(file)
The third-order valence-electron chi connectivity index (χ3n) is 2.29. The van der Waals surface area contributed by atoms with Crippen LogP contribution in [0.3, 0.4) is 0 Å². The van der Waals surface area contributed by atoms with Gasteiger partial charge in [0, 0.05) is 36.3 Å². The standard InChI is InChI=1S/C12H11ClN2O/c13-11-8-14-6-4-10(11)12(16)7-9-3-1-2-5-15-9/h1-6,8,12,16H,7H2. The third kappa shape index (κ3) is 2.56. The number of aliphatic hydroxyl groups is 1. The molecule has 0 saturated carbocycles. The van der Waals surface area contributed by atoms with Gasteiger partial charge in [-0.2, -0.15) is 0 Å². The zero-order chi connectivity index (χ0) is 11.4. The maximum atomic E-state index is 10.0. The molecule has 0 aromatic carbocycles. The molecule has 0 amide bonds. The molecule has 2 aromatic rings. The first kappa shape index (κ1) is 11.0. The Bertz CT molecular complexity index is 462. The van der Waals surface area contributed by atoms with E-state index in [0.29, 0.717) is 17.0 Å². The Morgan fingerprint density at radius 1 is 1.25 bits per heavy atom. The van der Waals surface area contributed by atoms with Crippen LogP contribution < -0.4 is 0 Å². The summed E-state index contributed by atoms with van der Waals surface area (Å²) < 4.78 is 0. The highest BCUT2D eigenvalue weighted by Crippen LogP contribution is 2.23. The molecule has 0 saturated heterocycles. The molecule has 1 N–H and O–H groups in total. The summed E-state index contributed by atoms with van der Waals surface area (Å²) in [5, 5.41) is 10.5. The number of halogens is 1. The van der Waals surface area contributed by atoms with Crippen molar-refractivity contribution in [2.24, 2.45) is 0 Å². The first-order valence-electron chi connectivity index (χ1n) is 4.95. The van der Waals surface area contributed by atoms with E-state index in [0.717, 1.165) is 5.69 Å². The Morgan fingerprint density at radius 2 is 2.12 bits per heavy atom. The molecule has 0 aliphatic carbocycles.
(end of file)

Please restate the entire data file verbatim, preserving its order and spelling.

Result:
The third-order valence-electron chi connectivity index (χ3n) is 2.29. The van der Waals surface area contributed by atoms with Crippen LogP contribution in [0.3, 0.4) is 0 Å². The van der Waals surface area contributed by atoms with Gasteiger partial charge in [0, 0.05) is 36.3 Å². The standard InChI is InChI=1S/C12H11ClN2O/c13-11-8-14-6-4-10(11)12(16)7-9-3-1-2-5-15-9/h1-6,8,12,16H,7H2. The third kappa shape index (κ3) is 2.56. The number of aliphatic hydroxyl groups is 1. The molecule has 0 saturated carbocycles. The van der Waals surface area contributed by atoms with Gasteiger partial charge in [-0.2, -0.15) is 0 Å². The zero-order chi connectivity index (χ0) is 11.4. The maximum atomic E-state index is 10.0. The molecule has 0 aromatic carbocycles. The molecule has 0 amide bonds. The molecule has 2 aromatic rings. The first kappa shape index (κ1) is 11.0. The Bertz CT molecular complexity index is 462. The van der Waals surface area contributed by atoms with E-state index in [0.29, 0.717) is 17.0 Å². The Morgan fingerprint density at radius 1 is 1.25 bits per heavy atom. The van der Waals surface area contributed by atoms with Crippen LogP contribution < -0.4 is 0 Å². The summed E-state index contributed by atoms with van der Waals surface area (Å²) < 4.78 is 0. The highest BCUT2D eigenvalue weighted by Crippen LogP contribution is 2.23. The molecule has 0 saturated heterocycles. The molecule has 1 N–H and O–H groups in total. The summed E-state index contributed by atoms with van der Waals surface area (Å²) in [5, 5.41) is 10.5. The number of halogens is 1. The van der Waals surface area contributed by atoms with Crippen molar-refractivity contribution in [2.24, 2.45) is 0 Å². The first-order valence-electron chi connectivity index (χ1n) is 4.95. The van der Waals surface area contributed by atoms with E-state index in [0.717, 1.165) is 5.69 Å². The Morgan fingerprint density at radius 2 is 2.12 bits per heavy atom. The molecule has 0 aliphatic carbocycles.